def mergeSort(arr): if len(arr) > 1: mid = len(arr)//2 L = arr[:mid] R = arr[mid:] mergeSort(L) mergeSort(R) i = j = k = 0 while i < len(L) and j < len(R): if L[i] <= R[j]: arr[k] = L[i] i += 1 else: arr[k] = R[i] j += 1 k += 1 while i < len(L): arr[k] = L[i] i += 1 k += 1 while j < len(R): arr[k] = R[j] j += 1 k += 1 def printList(arr): for i in range(len(arr)): print(arr[i], end=" ") print() if__name__ == '__main__': arr = 12, 11, 13, 5, 6, 7] print("Given array is", end="\n") printList(arr) mergeSort(arr) print("Sorted array is", end="\n") printList(arr)

This looks like a lot of code, but it’s manageable if we break it down.

### Explanation of the code

Firstly, we’re defining the function mergeSort as a function of the array “arr”.

The first “if” statement checks if the length of the array is greater than 1. If so, we can proceed with dividing the array.

Then, we calculate the midpoint of the array, and spit it into two subarrays, “L” and “R”.

The mergeSort function is recursively called on L and R, dividing them until each subarray only contains one element.

At this point, three variables are initialized to zero = i, j and k. The first two are the beginning and end indices of the subarray being operated on. “k” is a variable that keeps track of the current position in the array.

The next part, beginning with the “while” statement, is the main section of the algorithm. The algorithm is iterated over L and R, comparing the elements at i and j and copying the smaller element to the array. Along with k, these index variables are incremented, as per the increment operator “=-”.

The next section of “while” statements dictates that any remaining elements in the two arrays are copied to the initial array.

We’re almost finished. Next, we define the printlist function as a function of the array “arr”.

Lastly, we use the “if_name_ == ‘_main_’” line to ensure that the code is only executed when the script is run directly, and not when it’s imported.

The original array is printed as “Given array is”, and the final, sorted array is printed as “Sorted array is”. The final line prints this sorted array, after the initial array has been merge sorted as per the previous code.

To conclude, below is a screenshot showing this code being implemented in Python:

## Best and Worst Use Cases of Insertion Sort

Merge sort is a simple algorithm, but, as with any algorithm, has its best use cases and worst cases. These are illustrated below in terms of time complexity and space complexity.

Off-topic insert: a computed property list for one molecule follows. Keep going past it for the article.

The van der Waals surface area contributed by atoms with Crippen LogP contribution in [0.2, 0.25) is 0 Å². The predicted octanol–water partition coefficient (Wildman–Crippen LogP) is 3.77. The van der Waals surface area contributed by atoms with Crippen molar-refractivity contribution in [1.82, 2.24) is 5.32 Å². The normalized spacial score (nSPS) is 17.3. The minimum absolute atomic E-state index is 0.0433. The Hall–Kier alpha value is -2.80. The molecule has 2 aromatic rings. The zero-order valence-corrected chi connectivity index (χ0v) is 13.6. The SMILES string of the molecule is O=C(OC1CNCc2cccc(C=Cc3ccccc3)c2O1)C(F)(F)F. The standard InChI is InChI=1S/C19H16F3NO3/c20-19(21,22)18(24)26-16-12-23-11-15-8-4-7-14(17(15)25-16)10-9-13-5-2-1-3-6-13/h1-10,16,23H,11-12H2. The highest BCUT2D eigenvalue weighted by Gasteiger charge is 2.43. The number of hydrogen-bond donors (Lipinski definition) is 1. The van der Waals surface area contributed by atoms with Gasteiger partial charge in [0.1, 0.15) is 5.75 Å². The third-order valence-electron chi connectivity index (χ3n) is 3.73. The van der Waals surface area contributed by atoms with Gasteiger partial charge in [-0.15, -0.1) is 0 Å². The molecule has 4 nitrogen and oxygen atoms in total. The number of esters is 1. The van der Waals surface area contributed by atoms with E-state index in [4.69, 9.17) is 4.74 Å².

## Time Complexity with Insertion Sort

Time complexity in each case can be described in the following table:

Case | Time Complexity |
---|---|

Best | O(n log n) |

Average | O(n log n) |

Worst | O(n log n) |

The best case refers to when the array is partially sorted, the average case refers to when the array is jumbled and the worst case refers to when the array is in ascending or descending order, and you want the opposite. As such, this would require the most sorting.

Fortunately, merge sort has the same time complexity in each case, of O(n log n). This is because, in each case, each element needs to be copied and compared. This leads to a logarithmic dependency on the input size since the array is recursively divided until each subarray contains one element. As far as sorting algorithms go, the time complexity of merge sort is better than some others, such as insertion sort and selection sort. As such, merge sort is one of the best sorting algorithms for working with large datasets.

Next, we’ll examine the space complexity of merge sort.

## Space Complexity of Merge Sort

Case | Time Complexity |
---|---|

Best | O(n) |

Average | O(n) |

Worst | O(n^{2}) |

Compared to other sorting algorithms, the space complexity of merge sort doesn’t fare quite as well This is because, instead of a complexity of O(1) (where memory usage is constant and only one temporary variable is stored), merge sort has a space complexity of O(n), where n is the input size. In its worst case, n/2 temporary arrays must be created, with each having a size of n/2. This means there’s a space requirement of O(n2/4), or O(n2). But, in the average and best cases, the number of arrays needed is log(n) base 2, meaning that the complexity is proportional to n. Overall, the complexity of merge sort is relatively good, and the algorithm is suitable for large datasets, but the memory usage is more significant than other methods.

## Wrapping Up

In conclusion, the benefits and drawbacks of the merge sort algorithm have been explained, along with how the algorithm works, illustrated with examples. Merge sort is a suitable sorting algorithm for large datasets, even if its memory usage is relatively high. In brief, it’s a relatively simple algorithm to understand and a great one to implement in many environments.

The image featured at the top of this post is ©Panchenko Vladimir/Shutterstock.com.